The exponential function e^x has a Taylor series expansion given by the formula,

The above formula is the Taylor series for e^x around the point x=0. It is also known as the Maclaurin series and it expresses the exponential function in the form of a “polynomial of infinite degree”.

The infinite series on the right-hand side means that the value of the infinite series at a point converges to the value of the exponential function at that point.

This series is valid for all real numbers, that is, the series on the right-hand side is convergent for all real values of x. In fact, this series is sometimes taken to be the definition of the exponential function.

### Example 1

Consider the function f(x) = e^{2x}. We can expand it in the form of a Taylor series using the above formula by substituting 2x instead of x. We have that,

### Derivation of e^x Taylor Series:

We now give a heuristic proof/derivation for the Taylor series formula. We begin by assuming that the exponential function can be expanded in the form of an infinite polynomial as shown below.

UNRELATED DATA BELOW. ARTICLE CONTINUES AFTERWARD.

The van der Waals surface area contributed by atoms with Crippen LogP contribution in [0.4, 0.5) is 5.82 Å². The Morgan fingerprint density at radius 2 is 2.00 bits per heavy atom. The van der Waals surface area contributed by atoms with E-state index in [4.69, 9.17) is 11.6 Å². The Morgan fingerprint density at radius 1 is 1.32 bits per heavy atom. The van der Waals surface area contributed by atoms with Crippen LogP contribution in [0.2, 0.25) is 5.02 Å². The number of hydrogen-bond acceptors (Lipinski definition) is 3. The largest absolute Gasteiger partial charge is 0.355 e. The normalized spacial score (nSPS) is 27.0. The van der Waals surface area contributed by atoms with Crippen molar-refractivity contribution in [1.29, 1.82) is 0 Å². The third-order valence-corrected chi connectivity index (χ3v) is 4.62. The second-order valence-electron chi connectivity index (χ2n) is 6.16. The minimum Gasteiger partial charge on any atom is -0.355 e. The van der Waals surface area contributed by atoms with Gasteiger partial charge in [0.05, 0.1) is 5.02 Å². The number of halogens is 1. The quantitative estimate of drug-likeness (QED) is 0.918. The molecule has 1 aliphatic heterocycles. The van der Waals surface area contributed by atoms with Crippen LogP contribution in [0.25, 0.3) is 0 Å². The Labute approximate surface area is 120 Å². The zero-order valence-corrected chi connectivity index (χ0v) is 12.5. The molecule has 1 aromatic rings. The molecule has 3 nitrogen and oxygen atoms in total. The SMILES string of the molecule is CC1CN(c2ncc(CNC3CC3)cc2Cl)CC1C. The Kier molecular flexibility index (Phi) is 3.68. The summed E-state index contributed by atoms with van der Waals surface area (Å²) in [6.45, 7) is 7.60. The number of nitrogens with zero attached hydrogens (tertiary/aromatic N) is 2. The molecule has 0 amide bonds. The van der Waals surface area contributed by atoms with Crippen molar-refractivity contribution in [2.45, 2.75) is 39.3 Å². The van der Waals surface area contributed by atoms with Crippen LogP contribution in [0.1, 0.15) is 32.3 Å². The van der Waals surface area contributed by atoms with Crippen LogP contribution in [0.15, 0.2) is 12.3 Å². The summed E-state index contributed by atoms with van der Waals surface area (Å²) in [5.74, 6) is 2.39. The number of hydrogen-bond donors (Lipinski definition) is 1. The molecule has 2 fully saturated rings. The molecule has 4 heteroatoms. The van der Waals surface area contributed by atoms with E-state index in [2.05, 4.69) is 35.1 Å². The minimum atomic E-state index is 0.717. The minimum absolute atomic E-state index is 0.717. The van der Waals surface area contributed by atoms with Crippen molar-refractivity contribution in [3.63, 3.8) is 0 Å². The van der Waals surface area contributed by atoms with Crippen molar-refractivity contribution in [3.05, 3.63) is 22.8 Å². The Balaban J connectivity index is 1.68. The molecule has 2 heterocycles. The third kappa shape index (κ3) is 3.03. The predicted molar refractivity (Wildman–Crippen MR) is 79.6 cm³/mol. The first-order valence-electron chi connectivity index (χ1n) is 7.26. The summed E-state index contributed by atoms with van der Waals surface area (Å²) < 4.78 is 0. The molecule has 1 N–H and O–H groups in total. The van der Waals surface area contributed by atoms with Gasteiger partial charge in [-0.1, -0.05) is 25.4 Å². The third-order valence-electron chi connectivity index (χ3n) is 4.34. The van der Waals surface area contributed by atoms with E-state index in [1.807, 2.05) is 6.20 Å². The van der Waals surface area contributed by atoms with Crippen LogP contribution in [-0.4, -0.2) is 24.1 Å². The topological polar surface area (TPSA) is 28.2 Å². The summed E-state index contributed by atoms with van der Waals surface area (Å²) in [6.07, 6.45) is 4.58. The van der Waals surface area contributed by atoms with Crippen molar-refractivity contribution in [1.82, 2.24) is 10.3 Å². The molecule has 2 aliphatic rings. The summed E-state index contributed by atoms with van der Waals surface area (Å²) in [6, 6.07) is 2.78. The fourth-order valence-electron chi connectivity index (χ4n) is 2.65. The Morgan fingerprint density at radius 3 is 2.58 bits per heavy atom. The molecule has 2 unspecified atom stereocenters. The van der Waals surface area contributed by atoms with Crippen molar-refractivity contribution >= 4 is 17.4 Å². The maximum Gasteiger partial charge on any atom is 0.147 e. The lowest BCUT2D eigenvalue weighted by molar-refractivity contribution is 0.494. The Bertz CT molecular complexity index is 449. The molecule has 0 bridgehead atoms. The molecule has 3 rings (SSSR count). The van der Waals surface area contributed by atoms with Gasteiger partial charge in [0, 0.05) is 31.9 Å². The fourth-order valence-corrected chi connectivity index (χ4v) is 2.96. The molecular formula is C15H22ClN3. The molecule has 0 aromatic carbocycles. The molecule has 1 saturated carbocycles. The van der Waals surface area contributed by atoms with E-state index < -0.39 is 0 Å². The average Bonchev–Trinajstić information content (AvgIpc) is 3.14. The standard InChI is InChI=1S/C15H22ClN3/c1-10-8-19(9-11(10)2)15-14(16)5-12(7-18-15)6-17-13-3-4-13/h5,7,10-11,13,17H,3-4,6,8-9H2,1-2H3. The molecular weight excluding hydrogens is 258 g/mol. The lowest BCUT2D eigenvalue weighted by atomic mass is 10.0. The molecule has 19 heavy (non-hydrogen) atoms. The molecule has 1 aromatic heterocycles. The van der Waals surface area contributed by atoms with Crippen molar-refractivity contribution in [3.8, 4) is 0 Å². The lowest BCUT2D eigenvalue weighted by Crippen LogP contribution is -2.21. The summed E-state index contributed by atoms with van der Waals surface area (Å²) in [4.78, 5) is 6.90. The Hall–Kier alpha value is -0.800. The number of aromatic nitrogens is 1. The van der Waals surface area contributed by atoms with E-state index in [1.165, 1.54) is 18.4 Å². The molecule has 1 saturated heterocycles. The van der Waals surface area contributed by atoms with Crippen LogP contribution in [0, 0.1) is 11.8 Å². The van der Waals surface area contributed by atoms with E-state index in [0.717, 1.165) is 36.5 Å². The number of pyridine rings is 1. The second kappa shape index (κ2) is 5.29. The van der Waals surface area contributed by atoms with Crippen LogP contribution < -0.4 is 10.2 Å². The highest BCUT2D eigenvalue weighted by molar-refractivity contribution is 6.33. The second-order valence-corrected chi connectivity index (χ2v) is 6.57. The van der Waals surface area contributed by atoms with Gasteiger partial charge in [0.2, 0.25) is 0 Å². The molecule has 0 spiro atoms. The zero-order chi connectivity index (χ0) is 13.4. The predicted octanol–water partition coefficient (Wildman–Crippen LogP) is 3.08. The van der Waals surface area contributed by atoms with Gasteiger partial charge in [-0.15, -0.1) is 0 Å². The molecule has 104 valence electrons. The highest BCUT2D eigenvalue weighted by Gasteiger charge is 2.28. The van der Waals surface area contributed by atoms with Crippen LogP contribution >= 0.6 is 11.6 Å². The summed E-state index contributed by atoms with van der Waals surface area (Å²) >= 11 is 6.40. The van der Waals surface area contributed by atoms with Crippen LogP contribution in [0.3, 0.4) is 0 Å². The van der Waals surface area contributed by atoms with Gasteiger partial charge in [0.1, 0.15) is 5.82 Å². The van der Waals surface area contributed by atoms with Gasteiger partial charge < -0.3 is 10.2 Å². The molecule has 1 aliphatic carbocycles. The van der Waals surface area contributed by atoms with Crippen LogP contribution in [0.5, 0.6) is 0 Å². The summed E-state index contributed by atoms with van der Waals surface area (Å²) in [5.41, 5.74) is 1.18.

e^{x} = a_{0} + a_{1}x + a_{2}x^{2} +…..+ a_{n}x^{n} + ….

We need to determine the coefficients a_{i} of the above “infinite degree polynomial”.

Putting x=0 on both sides in the above series we get that a_{0}=1.

Let us assume that the above series can be differentiated term by term. Differentiating once on both sides we get,

Once again substituting x=0 on both sides, the higher order terms vanish and we get that a_{1}=1.

Similarly, on differentiating the series ‘n’ number of times, we get,

Once again substituting x=0 on both sides, the higher order terms vanish and we get,

a_{n} = 1/n!

This “proves” the formula for the Taylor series of e^x. The above proof is merely a heuristic proof and not rigorous because we have simply assumed that the function can be expanded as a polynomial of an infinite degree.

We also assumed that the term-by-term differentiation of an infinite series is a valid operation.

### e^x Taylor Series about the point x=a:

We have seen above the formula for the Taylor series of e^x about the point x=0. The formula for the Taylor series of e^x about the point x=a is given as,